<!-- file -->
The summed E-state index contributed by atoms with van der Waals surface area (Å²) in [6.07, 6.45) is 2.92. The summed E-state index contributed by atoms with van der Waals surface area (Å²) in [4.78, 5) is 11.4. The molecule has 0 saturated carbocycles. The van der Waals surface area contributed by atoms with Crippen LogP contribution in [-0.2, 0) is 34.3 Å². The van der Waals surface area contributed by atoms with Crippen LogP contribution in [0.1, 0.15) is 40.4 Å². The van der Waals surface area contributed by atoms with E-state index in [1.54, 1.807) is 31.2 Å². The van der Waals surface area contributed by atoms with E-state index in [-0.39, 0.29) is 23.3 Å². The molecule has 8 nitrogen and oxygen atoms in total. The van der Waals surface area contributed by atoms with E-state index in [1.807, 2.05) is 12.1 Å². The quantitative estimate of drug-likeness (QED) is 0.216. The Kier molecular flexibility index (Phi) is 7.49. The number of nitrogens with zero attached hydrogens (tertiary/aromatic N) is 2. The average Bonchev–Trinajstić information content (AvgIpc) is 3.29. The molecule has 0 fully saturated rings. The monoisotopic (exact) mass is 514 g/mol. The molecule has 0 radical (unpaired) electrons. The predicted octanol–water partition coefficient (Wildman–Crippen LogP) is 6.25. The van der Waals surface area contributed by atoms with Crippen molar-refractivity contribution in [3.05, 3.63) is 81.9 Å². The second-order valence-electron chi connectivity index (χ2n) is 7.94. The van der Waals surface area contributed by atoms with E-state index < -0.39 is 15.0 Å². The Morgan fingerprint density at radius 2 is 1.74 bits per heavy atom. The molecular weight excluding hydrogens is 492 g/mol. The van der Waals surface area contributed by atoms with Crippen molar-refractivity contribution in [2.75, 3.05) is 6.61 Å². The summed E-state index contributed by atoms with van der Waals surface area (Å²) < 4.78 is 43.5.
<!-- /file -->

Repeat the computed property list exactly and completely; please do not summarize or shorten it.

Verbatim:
The summed E-state index contributed by atoms with van der Waals surface area (Å²) in [6.07, 6.45) is 2.92. The summed E-state index contributed by atoms with van der Waals surface area (Å²) in [4.78, 5) is 11.4. The molecule has 0 saturated carbocycles. The van der Waals surface area contributed by atoms with Crippen LogP contribution in [-0.2, 0) is 34.3 Å². The van der Waals surface area contributed by atoms with Crippen LogP contribution in [0.1, 0.15) is 40.4 Å². The van der Waals surface area contributed by atoms with E-state index in [1.54, 1.807) is 31.2 Å². The van der Waals surface area contributed by atoms with E-state index in [-0.39, 0.29) is 23.3 Å². The molecule has 8 nitrogen and oxygen atoms in total. The van der Waals surface area contributed by atoms with E-state index in [1.807, 2.05) is 12.1 Å². The quantitative estimate of drug-likeness (QED) is 0.216. The Kier molecular flexibility index (Phi) is 7.49. The number of nitrogens with zero attached hydrogens (tertiary/aromatic N) is 2. The average Bonchev–Trinajstić information content (AvgIpc) is 3.29. The molecule has 0 fully saturated rings. The monoisotopic (exact) mass is 514 g/mol. The molecule has 0 radical (unpaired) electrons. The predicted octanol–water partition coefficient (Wildman–Crippen LogP) is 6.25. The van der Waals surface area contributed by atoms with Crippen molar-refractivity contribution in [3.05, 3.63) is 81.9 Å². The second-order valence-electron chi connectivity index (χ2n) is 7.94. The van der Waals surface area contributed by atoms with E-state index < -0.39 is 15.0 Å². The Morgan fingerprint density at radius 2 is 1.74 bits per heavy atom. The molecular weight excluding hydrogens is 492 g/mol. The van der Waals surface area contributed by atoms with Crippen molar-refractivity contribution in [2.75, 3.05) is 6.61 Å². The summed E-state index contributed by atoms with van der Waals surface area (Å²) < 4.78 is 43.5.